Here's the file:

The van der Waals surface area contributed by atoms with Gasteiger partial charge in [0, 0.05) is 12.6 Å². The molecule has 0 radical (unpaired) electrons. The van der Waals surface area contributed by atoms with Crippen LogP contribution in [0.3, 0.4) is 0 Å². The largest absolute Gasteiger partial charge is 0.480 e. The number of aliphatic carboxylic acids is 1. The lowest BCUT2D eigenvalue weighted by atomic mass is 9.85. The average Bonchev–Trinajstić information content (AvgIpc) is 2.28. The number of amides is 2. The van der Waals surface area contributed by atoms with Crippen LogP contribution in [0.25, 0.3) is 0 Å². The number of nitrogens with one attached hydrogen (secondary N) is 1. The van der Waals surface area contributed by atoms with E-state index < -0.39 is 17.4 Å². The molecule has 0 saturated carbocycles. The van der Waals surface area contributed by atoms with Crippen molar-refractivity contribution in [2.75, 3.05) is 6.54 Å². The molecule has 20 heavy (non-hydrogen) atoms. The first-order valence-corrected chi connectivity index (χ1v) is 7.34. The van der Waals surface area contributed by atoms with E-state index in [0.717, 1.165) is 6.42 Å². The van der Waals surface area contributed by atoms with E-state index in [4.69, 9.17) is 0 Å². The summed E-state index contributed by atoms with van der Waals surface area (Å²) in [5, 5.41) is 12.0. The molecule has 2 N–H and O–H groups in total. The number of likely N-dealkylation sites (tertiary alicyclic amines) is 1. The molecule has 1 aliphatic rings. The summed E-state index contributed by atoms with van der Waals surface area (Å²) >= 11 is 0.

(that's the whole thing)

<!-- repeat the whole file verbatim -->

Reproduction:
The van der Waals surface area contributed by atoms with Gasteiger partial charge in [0, 0.05) is 12.6 Å². The molecule has 0 radical (unpaired) electrons. The van der Waals surface area contributed by atoms with Crippen LogP contribution in [0.3, 0.4) is 0 Å². The largest absolute Gasteiger partial charge is 0.480 e. The number of aliphatic carboxylic acids is 1. The lowest BCUT2D eigenvalue weighted by atomic mass is 9.85. The average Bonchev–Trinajstić information content (AvgIpc) is 2.28. The number of amides is 2. The van der Waals surface area contributed by atoms with Crippen LogP contribution in [0.25, 0.3) is 0 Å². The number of nitrogens with one attached hydrogen (secondary N) is 1. The van der Waals surface area contributed by atoms with E-state index < -0.39 is 17.4 Å². The molecule has 0 saturated carbocycles. The van der Waals surface area contributed by atoms with Crippen molar-refractivity contribution in [2.75, 3.05) is 6.54 Å². The molecule has 20 heavy (non-hydrogen) atoms. The first-order valence-corrected chi connectivity index (χ1v) is 7.34. The van der Waals surface area contributed by atoms with E-state index in [0.717, 1.165) is 6.42 Å². The van der Waals surface area contributed by atoms with E-state index in [4.69, 9.17) is 0 Å². The summed E-state index contributed by atoms with van der Waals surface area (Å²) in [5, 5.41) is 12.0. The molecule has 2 N–H and O–H groups in total. The number of likely N-dealkylation sites (tertiary alicyclic amines) is 1. The molecule has 1 aliphatic rings. The summed E-state index contributed by atoms with van der Waals surface area (Å²) >= 11 is 0.